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Nicolas Roeg

Year: 1986, 31 mins
Code: AFT-Nic

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The director of "Performance", "Walkabout", and "The Man Who Fell to Earth" talks about his role as a visionary filmmaker, discussing his pre-occupation with fame as a theme and his experience of the border between tragedy and farce. Nicolas Roeg.

Wikipedia: Roeg's films are known for having scenes and images from the plot presented in a disarranged fashion, out of chronological and causal order, requiring the viewer to do the work of mentally rearranging them to comprehend the storyline.They seem, "to shatter reality into a thousand pieces" and are "unpredictable, fascinating, cryptic and liable to leave you wondering what the hell just happened. ..."

A characteristic of Roeg's films is that they are edited in disjunctive and semi-coherent ways that make full sense only in the film's final moments, when a crucial piece of information surfaces; they are "mosaic-like montages [filled with] elliptical details which become very important later." These techniques, and Roeg's foreboding sense of atmosphere, influenced later filmmakers such as Steven Soderbergh, Tony Scott, Ridley Scott, Christopher Nolan, François Ozon and Danny Boyle.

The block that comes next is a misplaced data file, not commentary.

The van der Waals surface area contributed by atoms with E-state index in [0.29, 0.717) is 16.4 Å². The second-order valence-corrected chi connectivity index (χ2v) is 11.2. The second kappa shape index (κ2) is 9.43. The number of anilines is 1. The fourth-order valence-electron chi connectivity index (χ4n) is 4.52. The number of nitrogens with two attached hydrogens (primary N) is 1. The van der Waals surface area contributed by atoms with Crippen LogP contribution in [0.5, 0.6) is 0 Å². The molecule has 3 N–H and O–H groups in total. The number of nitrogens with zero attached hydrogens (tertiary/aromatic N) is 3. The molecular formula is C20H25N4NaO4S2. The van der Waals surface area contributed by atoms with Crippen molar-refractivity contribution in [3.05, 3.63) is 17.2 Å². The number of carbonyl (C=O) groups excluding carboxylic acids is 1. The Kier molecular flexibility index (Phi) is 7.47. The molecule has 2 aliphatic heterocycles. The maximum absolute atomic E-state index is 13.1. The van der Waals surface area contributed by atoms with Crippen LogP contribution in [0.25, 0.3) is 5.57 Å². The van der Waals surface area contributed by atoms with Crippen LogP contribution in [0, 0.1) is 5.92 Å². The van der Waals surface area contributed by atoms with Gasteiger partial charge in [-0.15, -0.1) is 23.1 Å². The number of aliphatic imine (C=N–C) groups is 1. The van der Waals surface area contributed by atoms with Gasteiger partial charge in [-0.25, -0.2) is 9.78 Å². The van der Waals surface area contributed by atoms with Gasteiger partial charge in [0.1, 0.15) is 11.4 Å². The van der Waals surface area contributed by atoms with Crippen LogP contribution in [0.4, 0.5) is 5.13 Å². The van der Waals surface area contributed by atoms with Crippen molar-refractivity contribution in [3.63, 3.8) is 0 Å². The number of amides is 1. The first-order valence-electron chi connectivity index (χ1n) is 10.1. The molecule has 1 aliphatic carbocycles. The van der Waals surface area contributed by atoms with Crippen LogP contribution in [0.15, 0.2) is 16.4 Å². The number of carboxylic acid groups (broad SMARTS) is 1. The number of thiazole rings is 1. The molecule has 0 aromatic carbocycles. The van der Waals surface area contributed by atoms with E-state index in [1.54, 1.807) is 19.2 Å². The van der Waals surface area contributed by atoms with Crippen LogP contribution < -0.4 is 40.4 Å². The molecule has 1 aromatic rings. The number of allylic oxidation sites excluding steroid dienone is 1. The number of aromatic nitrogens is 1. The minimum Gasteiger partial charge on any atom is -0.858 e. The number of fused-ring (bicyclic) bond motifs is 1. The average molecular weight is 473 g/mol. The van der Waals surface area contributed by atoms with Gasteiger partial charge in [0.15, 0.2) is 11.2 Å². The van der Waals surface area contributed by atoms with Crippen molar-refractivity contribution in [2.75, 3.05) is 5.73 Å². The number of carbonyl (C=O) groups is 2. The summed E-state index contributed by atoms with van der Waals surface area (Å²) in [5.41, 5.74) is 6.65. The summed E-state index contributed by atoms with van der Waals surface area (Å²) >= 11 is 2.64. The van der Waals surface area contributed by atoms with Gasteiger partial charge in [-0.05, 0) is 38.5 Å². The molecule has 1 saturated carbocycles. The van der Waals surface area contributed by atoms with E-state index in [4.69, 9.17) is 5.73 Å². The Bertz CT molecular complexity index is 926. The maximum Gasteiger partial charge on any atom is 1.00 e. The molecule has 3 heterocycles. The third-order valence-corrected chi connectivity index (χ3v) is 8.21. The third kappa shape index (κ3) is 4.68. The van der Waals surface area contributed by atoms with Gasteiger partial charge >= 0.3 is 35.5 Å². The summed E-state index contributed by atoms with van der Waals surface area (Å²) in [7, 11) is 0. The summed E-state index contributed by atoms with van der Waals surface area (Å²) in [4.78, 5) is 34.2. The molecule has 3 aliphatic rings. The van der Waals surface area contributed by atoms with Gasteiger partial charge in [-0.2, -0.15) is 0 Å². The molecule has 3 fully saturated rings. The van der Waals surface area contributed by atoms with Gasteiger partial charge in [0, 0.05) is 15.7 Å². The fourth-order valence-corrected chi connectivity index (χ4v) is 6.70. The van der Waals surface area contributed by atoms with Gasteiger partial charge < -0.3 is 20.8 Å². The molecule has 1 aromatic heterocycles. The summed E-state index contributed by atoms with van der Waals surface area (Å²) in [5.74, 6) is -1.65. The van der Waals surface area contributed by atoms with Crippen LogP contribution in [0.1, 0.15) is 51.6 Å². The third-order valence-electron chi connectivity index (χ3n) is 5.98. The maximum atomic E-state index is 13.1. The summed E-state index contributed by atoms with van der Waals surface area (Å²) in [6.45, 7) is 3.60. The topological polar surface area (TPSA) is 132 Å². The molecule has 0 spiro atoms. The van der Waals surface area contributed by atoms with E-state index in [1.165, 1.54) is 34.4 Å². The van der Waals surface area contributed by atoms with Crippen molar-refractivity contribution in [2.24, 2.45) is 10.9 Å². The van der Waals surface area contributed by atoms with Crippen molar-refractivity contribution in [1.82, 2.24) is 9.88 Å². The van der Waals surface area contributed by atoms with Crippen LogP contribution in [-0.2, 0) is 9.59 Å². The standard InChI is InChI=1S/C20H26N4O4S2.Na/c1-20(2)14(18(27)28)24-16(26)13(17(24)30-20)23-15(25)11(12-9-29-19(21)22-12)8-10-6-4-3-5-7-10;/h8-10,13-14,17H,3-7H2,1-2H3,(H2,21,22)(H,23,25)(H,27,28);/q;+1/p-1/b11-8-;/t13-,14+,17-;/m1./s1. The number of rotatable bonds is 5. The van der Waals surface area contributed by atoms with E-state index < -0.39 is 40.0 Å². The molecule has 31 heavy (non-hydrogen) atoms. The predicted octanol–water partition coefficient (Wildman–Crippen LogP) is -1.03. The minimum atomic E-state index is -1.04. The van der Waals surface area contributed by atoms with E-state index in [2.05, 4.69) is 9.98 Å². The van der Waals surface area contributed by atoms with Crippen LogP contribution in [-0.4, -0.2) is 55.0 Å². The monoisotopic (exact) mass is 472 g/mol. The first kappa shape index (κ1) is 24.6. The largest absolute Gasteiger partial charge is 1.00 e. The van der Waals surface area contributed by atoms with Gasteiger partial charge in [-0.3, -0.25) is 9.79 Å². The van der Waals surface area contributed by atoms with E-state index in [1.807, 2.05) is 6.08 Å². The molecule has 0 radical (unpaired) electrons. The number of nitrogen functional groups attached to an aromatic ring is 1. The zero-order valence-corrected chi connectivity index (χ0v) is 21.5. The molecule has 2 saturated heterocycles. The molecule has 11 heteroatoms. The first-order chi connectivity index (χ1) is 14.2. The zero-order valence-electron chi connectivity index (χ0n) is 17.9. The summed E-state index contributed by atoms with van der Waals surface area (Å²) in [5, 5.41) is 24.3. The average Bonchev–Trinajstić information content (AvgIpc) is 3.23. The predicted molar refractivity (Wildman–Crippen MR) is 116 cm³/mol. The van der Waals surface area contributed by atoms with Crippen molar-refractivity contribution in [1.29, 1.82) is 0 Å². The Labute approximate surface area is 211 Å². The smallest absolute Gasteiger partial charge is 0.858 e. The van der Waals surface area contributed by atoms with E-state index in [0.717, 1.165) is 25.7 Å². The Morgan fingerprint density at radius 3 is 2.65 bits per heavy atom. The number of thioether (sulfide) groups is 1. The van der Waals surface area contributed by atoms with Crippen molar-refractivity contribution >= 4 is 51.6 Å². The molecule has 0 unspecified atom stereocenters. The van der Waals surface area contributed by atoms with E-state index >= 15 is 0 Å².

Roeg's influence on cinema is not limited to deconstructing narrative. The "Memo From Turner" sequence in Performance predates many techniques later used in music videos. The "quadrant" sequence in Bad Timing, in which the thoughts of Theresa Russell and Art Garfunkel are heard before words are spoken, set to Keith Jarrett's piano music from the Köln Concert, stretched the boundaries of what could be done with film.


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